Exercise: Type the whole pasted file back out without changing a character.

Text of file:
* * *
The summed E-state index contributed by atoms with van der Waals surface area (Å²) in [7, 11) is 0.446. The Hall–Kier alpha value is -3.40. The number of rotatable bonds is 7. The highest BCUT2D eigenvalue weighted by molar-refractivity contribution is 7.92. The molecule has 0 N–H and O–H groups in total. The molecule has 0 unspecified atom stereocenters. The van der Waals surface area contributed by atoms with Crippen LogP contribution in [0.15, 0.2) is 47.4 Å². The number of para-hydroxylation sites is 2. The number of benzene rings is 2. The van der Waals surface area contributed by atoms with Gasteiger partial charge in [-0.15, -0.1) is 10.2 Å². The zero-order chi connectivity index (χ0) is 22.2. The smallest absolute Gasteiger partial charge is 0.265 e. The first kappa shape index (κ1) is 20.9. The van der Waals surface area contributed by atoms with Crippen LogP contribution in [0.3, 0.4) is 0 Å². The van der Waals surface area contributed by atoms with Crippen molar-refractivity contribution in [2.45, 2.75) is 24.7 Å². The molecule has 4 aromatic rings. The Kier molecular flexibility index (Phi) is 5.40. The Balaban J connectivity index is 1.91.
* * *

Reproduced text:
The summed E-state index contributed by atoms with van der Waals surface area (Å²) in [7, 11) is 0.446. The Hall–Kier alpha value is -3.40. The number of rotatable bonds is 7. The highest BCUT2D eigenvalue weighted by molar-refractivity contribution is 7.92. The molecule has 0 N–H and O–H groups in total. The molecule has 0 unspecified atom stereocenters. The van der Waals surface area contributed by atoms with Crippen LogP contribution in [0.15, 0.2) is 47.4 Å². The number of para-hydroxylation sites is 2. The number of benzene rings is 2. The van der Waals surface area contributed by atoms with Gasteiger partial charge in [-0.15, -0.1) is 10.2 Å². The zero-order chi connectivity index (χ0) is 22.2. The smallest absolute Gasteiger partial charge is 0.265 e. The first kappa shape index (κ1) is 20.9. The van der Waals surface area contributed by atoms with Crippen LogP contribution in [0.3, 0.4) is 0 Å². The van der Waals surface area contributed by atoms with Crippen molar-refractivity contribution in [2.45, 2.75) is 24.7 Å². The molecule has 4 aromatic rings. The Kier molecular flexibility index (Phi) is 5.40. The Balaban J connectivity index is 1.91.